Ryusuke Umeda’s Worker’s Compensation Claim Rejected — without any investigation of the conditions at Tsuruga-1, site of most of Umeda’s exposure — Nuke Info Tokyo No. 139
Thirty years ago Ryusuke Umeda, who currently lives in Fukuoka City, was exposed to radiation while working on periodic inspections of the Shimane-1 and Tsuruga-1 nuclear power plants. In September 2008 he applied for workers’ compensation for myocardial infarction (see NIT 135). The Shimane Labour Standard Supervision Office called him to request that he come to the Fukuoka Labour Bureau on September 14 this year. There he was informed that his claim had been rejected.
The reasons given for the decision were that it could not be said that Umeda’s myocardial infarction was caused by his exposure to radiation while working at nuclear power plants and that his condition was a lifestyle-related illness. Umeda said that he did not accept the decision and has lodged a request to the Shimane Labour Bureau (in charge of the Labour Standard Supervision Office) for a review.
On February 8 Umeda informed the Ministry of Health, Labour and Welfare (MHLW) of welding repair work that he carried out on lead plates in the vicinity of the core of the Tsuruga-1 Nuclear Power Plant. It was difficult to breathe while wearing a full-face mask working in humid 40oC conditions. Welding and cutting pipes with a gas cutter made his mask fog up immediately, so he was forced to remove it. Frequently the alarm on his dosimeter would sound as soon as he entered the work area, indicating that his radiation dose had already exceeded 1 milli-sievert. Sometimes he would remove the dosimeter in order to finish the job during the allotted time of the periodic inspection.
Without even investigating Umeda’s claim, MHLW drew the conclusion, “No accident-type exposure is recognized.”
Worker exposure reached a peak from the late 1970s into the 1980s when Umeda was working in nuclear power plants. Working conditions were very severe in those days. Even if the work carried out during periodic inspections was not “accident-type”, it still entailed high radiation doses. Under those conditions, naturally people like Umeda working near the reactor core were exposed to high levels of radiation. Without even carrying out investigations, how can MHLW categorically say that there was no unmonitored radiation exposure?!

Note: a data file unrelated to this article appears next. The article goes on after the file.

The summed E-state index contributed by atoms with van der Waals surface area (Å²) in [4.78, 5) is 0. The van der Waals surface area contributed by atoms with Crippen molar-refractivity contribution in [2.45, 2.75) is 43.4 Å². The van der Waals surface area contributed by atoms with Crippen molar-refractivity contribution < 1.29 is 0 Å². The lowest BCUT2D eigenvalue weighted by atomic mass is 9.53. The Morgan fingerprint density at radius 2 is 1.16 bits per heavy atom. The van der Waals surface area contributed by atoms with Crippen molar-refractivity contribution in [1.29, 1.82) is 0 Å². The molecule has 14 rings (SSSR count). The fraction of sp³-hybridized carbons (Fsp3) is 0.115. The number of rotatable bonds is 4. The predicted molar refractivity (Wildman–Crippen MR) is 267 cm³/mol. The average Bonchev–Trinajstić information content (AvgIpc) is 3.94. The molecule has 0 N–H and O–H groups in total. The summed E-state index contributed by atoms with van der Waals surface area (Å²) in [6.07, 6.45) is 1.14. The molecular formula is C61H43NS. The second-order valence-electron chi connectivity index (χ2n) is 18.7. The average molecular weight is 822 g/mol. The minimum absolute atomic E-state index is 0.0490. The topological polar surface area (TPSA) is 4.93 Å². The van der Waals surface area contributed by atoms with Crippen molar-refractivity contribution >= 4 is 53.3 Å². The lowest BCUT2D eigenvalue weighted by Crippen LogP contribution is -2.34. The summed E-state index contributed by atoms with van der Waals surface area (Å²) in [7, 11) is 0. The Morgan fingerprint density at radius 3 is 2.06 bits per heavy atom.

The supporters’ group intends to pursue negotiations with the government over this and other unclear issues.
The Japanese Government is teaming up with industry in an effort to export nuclear power plants. People in countries interested in buying Japanese-built nuclear power plants should know about the sloppy management of data concerning radiation exposure at nuclear power plants in Japan and the lack of proper compensation for workers exposed to radiation. In particular, they should be aware of the special problems facing subcontractor workers, who incur 96% of all radiation exposure at nuclear power plants in Japan. These people are subjected to poor working conditions in the first place and, even if they suffer damage to their health, for all sorts of reasons there is no guarantee that they will be compensated.
The fact that radiation-related illnesses generally manifest many years after the exposure was incurred makes it especially difficult for subcontractor workers, some of whom were never even given a copy of their radiation control handbook. In some cases, by the time they fell ill the company they worked for had gone out of business. The problems experienced by workers at Japan’s nuclear power plants clearly demonstrate that it is no good rushing to build nuclear power plants when issues of working conditions and workers’ compensation have not been solved.
Mikiko Watanabe (CNIC)